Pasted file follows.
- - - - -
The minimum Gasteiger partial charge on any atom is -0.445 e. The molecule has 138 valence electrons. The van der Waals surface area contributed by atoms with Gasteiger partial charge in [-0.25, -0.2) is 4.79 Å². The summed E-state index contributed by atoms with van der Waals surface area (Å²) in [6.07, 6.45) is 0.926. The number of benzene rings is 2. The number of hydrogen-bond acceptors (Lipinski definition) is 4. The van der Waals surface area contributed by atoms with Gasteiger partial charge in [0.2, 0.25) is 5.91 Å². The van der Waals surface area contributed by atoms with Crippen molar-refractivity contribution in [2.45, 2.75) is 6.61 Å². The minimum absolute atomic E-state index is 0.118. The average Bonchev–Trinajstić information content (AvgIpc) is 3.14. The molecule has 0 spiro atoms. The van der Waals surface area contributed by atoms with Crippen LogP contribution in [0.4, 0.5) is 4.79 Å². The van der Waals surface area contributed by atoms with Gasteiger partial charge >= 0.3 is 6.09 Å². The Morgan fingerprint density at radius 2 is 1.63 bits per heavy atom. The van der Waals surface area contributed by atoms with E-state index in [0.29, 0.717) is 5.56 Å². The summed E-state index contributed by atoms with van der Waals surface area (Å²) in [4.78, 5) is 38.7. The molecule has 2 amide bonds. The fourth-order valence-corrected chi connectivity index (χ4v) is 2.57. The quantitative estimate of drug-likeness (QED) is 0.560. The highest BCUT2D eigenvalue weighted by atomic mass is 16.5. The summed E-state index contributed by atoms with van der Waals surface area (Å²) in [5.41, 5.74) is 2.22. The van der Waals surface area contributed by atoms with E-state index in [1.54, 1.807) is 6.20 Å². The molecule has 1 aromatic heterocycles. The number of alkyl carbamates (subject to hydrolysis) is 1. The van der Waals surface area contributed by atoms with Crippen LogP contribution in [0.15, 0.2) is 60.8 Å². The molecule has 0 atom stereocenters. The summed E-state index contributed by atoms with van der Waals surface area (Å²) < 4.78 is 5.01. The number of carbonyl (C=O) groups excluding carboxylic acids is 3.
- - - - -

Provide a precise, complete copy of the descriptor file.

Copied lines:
The minimum Gasteiger partial charge on any atom is -0.445 e. The molecule has 138 valence electrons. The van der Waals surface area contributed by atoms with Gasteiger partial charge in [-0.25, -0.2) is 4.79 Å². The summed E-state index contributed by atoms with van der Waals surface area (Å²) in [6.07, 6.45) is 0.926. The number of benzene rings is 2. The number of hydrogen-bond acceptors (Lipinski definition) is 4. The van der Waals surface area contributed by atoms with Gasteiger partial charge in [0.2, 0.25) is 5.91 Å². The van der Waals surface area contributed by atoms with Crippen molar-refractivity contribution in [2.45, 2.75) is 6.61 Å². The minimum absolute atomic E-state index is 0.118. The average Bonchev–Trinajstić information content (AvgIpc) is 3.14. The molecule has 0 spiro atoms. The van der Waals surface area contributed by atoms with Crippen LogP contribution in [0.4, 0.5) is 4.79 Å². The van der Waals surface area contributed by atoms with Gasteiger partial charge >= 0.3 is 6.09 Å². The Morgan fingerprint density at radius 2 is 1.63 bits per heavy atom. The van der Waals surface area contributed by atoms with E-state index in [0.29, 0.717) is 5.56 Å². The summed E-state index contributed by atoms with van der Waals surface area (Å²) in [4.78, 5) is 38.7. The molecule has 2 amide bonds. The fourth-order valence-corrected chi connectivity index (χ4v) is 2.57. The quantitative estimate of drug-likeness (QED) is 0.560. The highest BCUT2D eigenvalue weighted by atomic mass is 16.5. The summed E-state index contributed by atoms with van der Waals surface area (Å²) in [5.41, 5.74) is 2.22. The van der Waals surface area contributed by atoms with E-state index in [1.54, 1.807) is 6.20 Å². The molecule has 1 aromatic heterocycles. The number of alkyl carbamates (subject to hydrolysis) is 1. The van der Waals surface area contributed by atoms with Crippen LogP contribution in [0.15, 0.2) is 60.8 Å². The molecule has 0 atom stereocenters. The summed E-state index contributed by atoms with van der Waals surface area (Å²) < 4.78 is 5.01. The number of carbonyl (C=O) groups excluding carboxylic acids is 3.